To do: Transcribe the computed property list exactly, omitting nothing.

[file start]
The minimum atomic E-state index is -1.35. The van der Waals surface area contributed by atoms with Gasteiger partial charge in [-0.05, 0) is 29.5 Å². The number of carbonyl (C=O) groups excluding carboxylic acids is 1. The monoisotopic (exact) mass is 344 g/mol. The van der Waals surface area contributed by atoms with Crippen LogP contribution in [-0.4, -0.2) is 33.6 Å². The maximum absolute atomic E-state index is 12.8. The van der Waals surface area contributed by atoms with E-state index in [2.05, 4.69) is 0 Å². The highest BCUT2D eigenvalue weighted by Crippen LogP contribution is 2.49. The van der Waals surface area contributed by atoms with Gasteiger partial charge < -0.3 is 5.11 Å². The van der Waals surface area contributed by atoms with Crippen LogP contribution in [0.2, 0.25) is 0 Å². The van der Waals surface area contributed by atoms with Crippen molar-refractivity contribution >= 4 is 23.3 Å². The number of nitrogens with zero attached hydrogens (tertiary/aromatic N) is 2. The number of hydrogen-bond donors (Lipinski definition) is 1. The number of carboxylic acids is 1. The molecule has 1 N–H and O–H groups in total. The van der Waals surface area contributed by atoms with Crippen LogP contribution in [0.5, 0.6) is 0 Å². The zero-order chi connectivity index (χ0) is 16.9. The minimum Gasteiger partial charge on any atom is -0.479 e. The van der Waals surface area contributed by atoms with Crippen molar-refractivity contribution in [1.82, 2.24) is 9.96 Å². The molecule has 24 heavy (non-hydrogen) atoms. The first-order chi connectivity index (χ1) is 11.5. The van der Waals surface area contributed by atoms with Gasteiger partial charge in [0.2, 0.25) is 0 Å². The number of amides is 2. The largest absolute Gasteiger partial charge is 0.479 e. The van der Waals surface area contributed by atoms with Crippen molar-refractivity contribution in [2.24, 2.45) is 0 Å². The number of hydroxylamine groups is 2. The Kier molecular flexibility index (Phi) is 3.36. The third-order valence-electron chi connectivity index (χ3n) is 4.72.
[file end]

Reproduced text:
The minimum atomic E-state index is -1.35. The van der Waals surface area contributed by atoms with Gasteiger partial charge in [-0.05, 0) is 29.5 Å². The number of carbonyl (C=O) groups excluding carboxylic acids is 1. The monoisotopic (exact) mass is 344 g/mol. The van der Waals surface area contributed by atoms with Crippen LogP contribution in [-0.4, -0.2) is 33.6 Å². The maximum absolute atomic E-state index is 12.8. The van der Waals surface area contributed by atoms with E-state index in [2.05, 4.69) is 0 Å². The highest BCUT2D eigenvalue weighted by Crippen LogP contribution is 2.49. The van der Waals surface area contributed by atoms with Gasteiger partial charge < -0.3 is 5.11 Å². The van der Waals surface area contributed by atoms with Crippen LogP contribution in [0.2, 0.25) is 0 Å². The van der Waals surface area contributed by atoms with Crippen molar-refractivity contribution >= 4 is 23.3 Å². The number of nitrogens with zero attached hydrogens (tertiary/aromatic N) is 2. The number of hydrogen-bond donors (Lipinski definition) is 1. The number of carboxylic acids is 1. The molecule has 1 N–H and O–H groups in total. The van der Waals surface area contributed by atoms with Crippen LogP contribution in [0.5, 0.6) is 0 Å². The zero-order chi connectivity index (χ0) is 16.9. The minimum Gasteiger partial charge on any atom is -0.479 e. The van der Waals surface area contributed by atoms with Crippen molar-refractivity contribution in [1.82, 2.24) is 9.96 Å². The molecule has 24 heavy (non-hydrogen) atoms. The first-order chi connectivity index (χ1) is 11.5. The van der Waals surface area contributed by atoms with Gasteiger partial charge in [0.2, 0.25) is 0 Å². The number of amides is 2. The largest absolute Gasteiger partial charge is 0.479 e. The van der Waals surface area contributed by atoms with Crippen molar-refractivity contribution in [2.24, 2.45) is 0 Å². The number of hydroxylamine groups is 2. The Kier molecular flexibility index (Phi) is 3.36. The third-order valence-electron chi connectivity index (χ3n) is 4.72.